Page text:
Rowe and colleagues dug into the public equity holdings of the CPP Investment Board, which invests retirement funds for some 20 million Canadians, to see how that part of its portfolio has changed since Canada signed the Paris Agreement in 2016.

Even as oil and gas shares fell in value, the pension fund bought more in 2020, said Rowe.

"We found that instead of decreasing the number of shares they hold in oil and gas companies, the CPP has actually increased their total number of shares," Rowe told What On Earth host Laura Lynch.

From 2016 to 2020, the number of shares fluctuated widely but increased overall in that period by 7.7 per cent, the analysis found.

CPP Investment Board fossil fuel public equity holdings, in millions of shares

This graph, from the analysis led by University of Victoria professor James Rowe, shows the number, in millions of shares, of the CPPIB's public equity holdings in fossil fuel companies since 2016 when Canada signed the Paris climate agreement. (Submitted by James Rowe)

"For us, that simply doesn't indicate that the institution is currently serious about energy transition, which is deeply concerning," said Rowe. 

"You might be doing all kinds of action in your daily life or with your vote to support action on climate change … but when you're asleep at night, your retirement monies are actually being put towards the reverse."

James Rowe, an associate professor of environmental studies at the University of Victoria says the CPP Investment Board's recent investments in fossil fuels suggest it's not serious about transitioning to renewable energy and tackling climate risks. (Submitted by James Rowe)

Investing for transition?

The CPPIB's own data shows fossil fuels make up the lion's share of its energy portfolio, with $11.6 billion in assets in 2020 compared to $6.6 billion in renewables — although the renewable segment more than doubled in the past year.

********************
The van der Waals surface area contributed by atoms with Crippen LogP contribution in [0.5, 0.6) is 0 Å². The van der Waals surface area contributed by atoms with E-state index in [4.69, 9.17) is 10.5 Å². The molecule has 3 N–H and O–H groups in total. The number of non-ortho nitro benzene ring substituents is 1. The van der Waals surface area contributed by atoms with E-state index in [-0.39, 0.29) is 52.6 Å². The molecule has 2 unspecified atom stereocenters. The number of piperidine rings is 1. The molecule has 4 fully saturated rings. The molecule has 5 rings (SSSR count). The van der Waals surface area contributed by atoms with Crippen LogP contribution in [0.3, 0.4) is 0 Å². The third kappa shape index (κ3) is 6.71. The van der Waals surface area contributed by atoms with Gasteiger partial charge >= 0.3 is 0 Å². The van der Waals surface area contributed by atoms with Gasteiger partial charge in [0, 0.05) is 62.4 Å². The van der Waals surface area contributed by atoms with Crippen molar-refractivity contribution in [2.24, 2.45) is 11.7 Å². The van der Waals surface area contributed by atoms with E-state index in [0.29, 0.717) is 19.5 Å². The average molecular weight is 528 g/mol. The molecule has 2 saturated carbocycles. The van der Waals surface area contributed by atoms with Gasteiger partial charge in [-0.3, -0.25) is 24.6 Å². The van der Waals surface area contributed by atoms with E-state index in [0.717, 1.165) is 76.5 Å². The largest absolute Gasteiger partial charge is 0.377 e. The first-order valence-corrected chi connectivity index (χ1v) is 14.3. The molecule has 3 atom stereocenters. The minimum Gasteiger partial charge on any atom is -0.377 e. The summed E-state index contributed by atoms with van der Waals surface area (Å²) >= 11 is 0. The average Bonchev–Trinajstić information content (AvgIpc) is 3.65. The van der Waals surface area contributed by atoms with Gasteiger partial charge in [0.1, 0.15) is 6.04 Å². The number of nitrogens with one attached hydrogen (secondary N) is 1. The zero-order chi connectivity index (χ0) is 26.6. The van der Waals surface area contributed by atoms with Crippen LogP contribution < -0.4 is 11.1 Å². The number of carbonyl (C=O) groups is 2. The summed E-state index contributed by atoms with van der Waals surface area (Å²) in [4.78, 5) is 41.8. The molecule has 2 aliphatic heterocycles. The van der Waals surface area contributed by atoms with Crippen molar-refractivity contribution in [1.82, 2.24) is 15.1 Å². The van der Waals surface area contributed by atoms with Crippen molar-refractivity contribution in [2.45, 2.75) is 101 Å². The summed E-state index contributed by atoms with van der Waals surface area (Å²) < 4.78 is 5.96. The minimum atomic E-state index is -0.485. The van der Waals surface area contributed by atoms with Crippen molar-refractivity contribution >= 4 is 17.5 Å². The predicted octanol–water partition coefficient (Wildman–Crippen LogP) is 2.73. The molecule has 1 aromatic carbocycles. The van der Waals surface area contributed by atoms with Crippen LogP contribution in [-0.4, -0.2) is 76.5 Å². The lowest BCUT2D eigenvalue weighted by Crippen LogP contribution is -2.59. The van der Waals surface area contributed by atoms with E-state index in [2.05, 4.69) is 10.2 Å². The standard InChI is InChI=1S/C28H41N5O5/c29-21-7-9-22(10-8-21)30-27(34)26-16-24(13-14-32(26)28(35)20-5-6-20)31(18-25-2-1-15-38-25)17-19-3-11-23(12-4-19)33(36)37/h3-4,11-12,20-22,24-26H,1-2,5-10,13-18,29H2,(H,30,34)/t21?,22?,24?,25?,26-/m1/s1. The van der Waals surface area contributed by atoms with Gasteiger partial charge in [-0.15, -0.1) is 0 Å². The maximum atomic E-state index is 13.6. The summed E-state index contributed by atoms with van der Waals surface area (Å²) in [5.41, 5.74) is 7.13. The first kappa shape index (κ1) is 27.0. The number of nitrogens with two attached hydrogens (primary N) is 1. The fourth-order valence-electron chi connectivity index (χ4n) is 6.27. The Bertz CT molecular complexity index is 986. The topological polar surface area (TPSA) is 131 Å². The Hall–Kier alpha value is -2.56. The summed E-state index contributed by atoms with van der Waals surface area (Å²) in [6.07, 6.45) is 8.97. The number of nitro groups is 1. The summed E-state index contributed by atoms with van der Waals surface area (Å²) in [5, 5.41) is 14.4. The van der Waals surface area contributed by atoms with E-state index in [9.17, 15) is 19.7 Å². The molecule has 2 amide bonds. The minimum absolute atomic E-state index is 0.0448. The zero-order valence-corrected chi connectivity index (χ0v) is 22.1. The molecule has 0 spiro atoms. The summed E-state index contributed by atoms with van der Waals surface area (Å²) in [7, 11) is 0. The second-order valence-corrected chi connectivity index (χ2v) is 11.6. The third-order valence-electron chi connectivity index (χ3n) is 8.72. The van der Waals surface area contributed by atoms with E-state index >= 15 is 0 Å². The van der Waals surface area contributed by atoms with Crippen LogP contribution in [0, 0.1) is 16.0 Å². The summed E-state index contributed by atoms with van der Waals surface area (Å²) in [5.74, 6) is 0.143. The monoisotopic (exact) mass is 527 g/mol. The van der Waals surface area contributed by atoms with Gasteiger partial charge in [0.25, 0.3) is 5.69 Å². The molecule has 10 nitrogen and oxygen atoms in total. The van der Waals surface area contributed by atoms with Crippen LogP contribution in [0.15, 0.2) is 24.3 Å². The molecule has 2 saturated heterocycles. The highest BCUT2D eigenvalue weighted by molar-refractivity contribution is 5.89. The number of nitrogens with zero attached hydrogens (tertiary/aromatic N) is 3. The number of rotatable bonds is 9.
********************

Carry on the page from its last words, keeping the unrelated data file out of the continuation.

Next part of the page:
The investment board says fossil fuels only make up a small portion — about three per cent — of its overall $475 billion in assets under management.

Board chair John Graham recently told the Financial Post the CPPIB has no plans to divest from fossil fuels, but the board declined to provide a statement to CBC on the issue.

"I have no trouble with the idea of investing in some fossil fuels in a way that transitions the economy," said Janis Sarra, a law professor at the University of B.C. and principal co-investigator of the Canada Climate Law Initiative, which has also examined the CPPIB's holdings. 

But Sarra said she hasn't seen the CPPIB make enough efforts toward a low-carbon economy.

"Canada Pension Plan is something we're all invested in ... it's massive, and it has a public obligation, in my view, to be taking a lot more measures."

Assessing and disclosing climate-related risk is something more and more companies are beginning to do, largely out of necessity and pressure from shareholders as well as some big names in the world of finance. (Ryan Remiorz/Canadian Press)

'Climate risk is investment risk'